Ja Rule: Cause first of all, artists lack creativity. A lot of artists just want to make money, so they'll follow what makes money last. They don't give a f--- if it's a sing-a-long record or a tough guy record or whatever. They just watch for sales and the charts and then they go in on the record trying to make a record like that. Instead of saying, "I'm my own artist, I got my own vibe and my own zone. Maybe if I came out with this style or this type of record, it may change the way people view records. And I may be the new sh--." That was the level of thinking that I was on when I did "Put It On Me." I was thinking, alright Jay's got this lane, he's flossed out, he got that. X is over here, he got the grimy sh--, he got that. Nobody's f---in' with the women. I got that! I'm gonna use that and that's my sh--. And maybe that will change the way people view hip-hop at the moment since they only viewed it from two areas: flossed out or grimy. Every n---- coming out was either grimy or flossy until Ja came out f---in' with the women and really, really started getting radio spins. Then artists were like "Oh, sh--! Maybe if I make records for the chicks, I'll get that look." I have to mention your body because everyone is talking about how you got ripped and put on some very visible muscle mass. What sparked this upgrade?

Ja Rule: For me, I read a lot of books. In one of my books that I was reading, it talks about body and mind and how when you physically feel confident, when you can look in the mirror and feel good about yourself, it carries over to everything else. You think more positive. I've always had a nice physical build, but with this project I had to get my mind right. And in order to get my mind right, I had to get my physical right.

published on December 5 th, 2007

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'Gotti's Way' set for season 2 on VH1

Gotti's Way, the VH1 reality series in which rap mogul Irv Gotti balances the demands of fatherhood with rebuilding his record label, will return early next year for a second season, the Hollywood Insider has learned exclusively. ''We can announce today, officially, that we're doing season 2," MTV Networks entertainment president Brian Graden tells EW's Margeaux Watson. "Production's almost immediate, because we know what's going in their lives." And that would be? Well, Graden won't divulge any details but hints that tonight's season finale, titled "Divorce Pt. 2," doesn't resolve the question of whether Gotti and his estranged wife Deb reconcile. "It is definitely explored in season 2," he offers, "I think it's fair to say that that conversation is still very much alive."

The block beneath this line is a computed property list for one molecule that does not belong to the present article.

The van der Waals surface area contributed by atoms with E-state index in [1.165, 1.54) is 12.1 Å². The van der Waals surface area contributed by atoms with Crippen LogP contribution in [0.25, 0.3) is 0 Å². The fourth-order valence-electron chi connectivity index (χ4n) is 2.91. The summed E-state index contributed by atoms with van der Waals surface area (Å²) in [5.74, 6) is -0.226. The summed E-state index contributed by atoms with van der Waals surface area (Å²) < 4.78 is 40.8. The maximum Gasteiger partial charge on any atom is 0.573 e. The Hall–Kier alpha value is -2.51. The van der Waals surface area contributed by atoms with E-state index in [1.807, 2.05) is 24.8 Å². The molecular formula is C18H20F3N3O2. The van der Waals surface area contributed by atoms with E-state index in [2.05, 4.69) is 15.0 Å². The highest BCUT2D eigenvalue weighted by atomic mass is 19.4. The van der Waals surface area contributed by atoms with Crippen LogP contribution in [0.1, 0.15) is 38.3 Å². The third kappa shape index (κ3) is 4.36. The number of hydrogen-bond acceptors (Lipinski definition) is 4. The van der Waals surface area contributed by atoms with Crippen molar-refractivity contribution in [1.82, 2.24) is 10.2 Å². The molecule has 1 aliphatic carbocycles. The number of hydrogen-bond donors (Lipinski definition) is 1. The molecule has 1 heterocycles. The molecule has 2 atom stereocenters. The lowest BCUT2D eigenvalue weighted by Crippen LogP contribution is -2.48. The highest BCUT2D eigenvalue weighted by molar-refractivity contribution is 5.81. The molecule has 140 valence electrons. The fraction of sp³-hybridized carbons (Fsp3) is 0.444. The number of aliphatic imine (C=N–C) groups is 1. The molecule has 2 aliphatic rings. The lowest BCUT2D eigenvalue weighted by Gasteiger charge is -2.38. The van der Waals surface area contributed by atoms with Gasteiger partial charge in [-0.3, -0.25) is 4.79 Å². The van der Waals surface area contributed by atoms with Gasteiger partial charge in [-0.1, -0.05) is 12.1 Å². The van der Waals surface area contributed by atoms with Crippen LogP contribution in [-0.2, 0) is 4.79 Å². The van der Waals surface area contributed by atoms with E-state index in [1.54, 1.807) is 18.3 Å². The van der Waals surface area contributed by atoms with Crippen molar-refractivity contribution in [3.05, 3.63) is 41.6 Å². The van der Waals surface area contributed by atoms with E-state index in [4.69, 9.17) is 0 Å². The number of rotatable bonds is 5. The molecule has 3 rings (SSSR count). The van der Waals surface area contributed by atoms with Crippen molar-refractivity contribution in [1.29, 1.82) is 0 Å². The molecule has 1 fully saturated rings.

published on December 5 th, 2007

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Rock Reality Show Recap: Irv Remains Torn Between Murder Inc. and His Family on Finale of “Gotti’s Way”

Gotti’s Way tracks Murder Inc. mogul Irv Gotti’s attempts to rebuild his empire and fix his broken home, while our Rock Reality Show Recaps track how many times he breaks out Ja Rule in each episode. Here’s our report on the season finale:

Thirty Minutes in Five Sentences: It took him an entire season, but Irv finally comes clean about his crumbling family life, which was always the true focus of his reality show (sorry, rap fans). “This is the stupidity of Irv Gotti,” he explains as the reason he “can’t stop fucking.” His embattled sorta-wife Deb officially decides to get over Gotti’s straying ways, though not necessarily through divorce, and consoles sensitive first-born son Sonny after telling him the news. “I thought Deb was an asshole,” Gotti says upon learning Deb spoke to their son about the matter. And you thought this was a family show!

Does Ja Rule Gotti’s Life?: You know it. With a second season of Gotti’s Way debuting in early ’08, Gotti squeezed Ja in for one last round of flattery in a studio scene we already saw most of last episode. “You just zoned off and thought of that?” he asks of Ja’s latest hook. “That’s ill!” Ja then hops in the vocal booth and Gotti voices this bold comment: “[It’s] the smash of his lifetime!”

Irv’s Industry Advice: Gotti was too overwhelmed with marital issues to supply some decent industry advice this episode, but hey, what’s his excuse been all season?

Broken Home: Gotti and Deb’s heat reaches new heights, and Gotti takes his anger out on the camera crew. “Turn the cameras off, yo,” he commands. “And all of you get the fuck out.” He then justifies his rough family situation by saying it’s a weird, dysfunctional life, but that’s how he’s got to live it. Deb decides she’s done playing house and wants to find “someone” or “something” better. Conclusion? Deb may need to find a new man. And that would be a fantastic topic for the second season. I Love New Rochelle, anyone?

published on December 5 th, 2007

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Ja Rule - The Mirror VIBE Review (Revolutions)

Ja Rule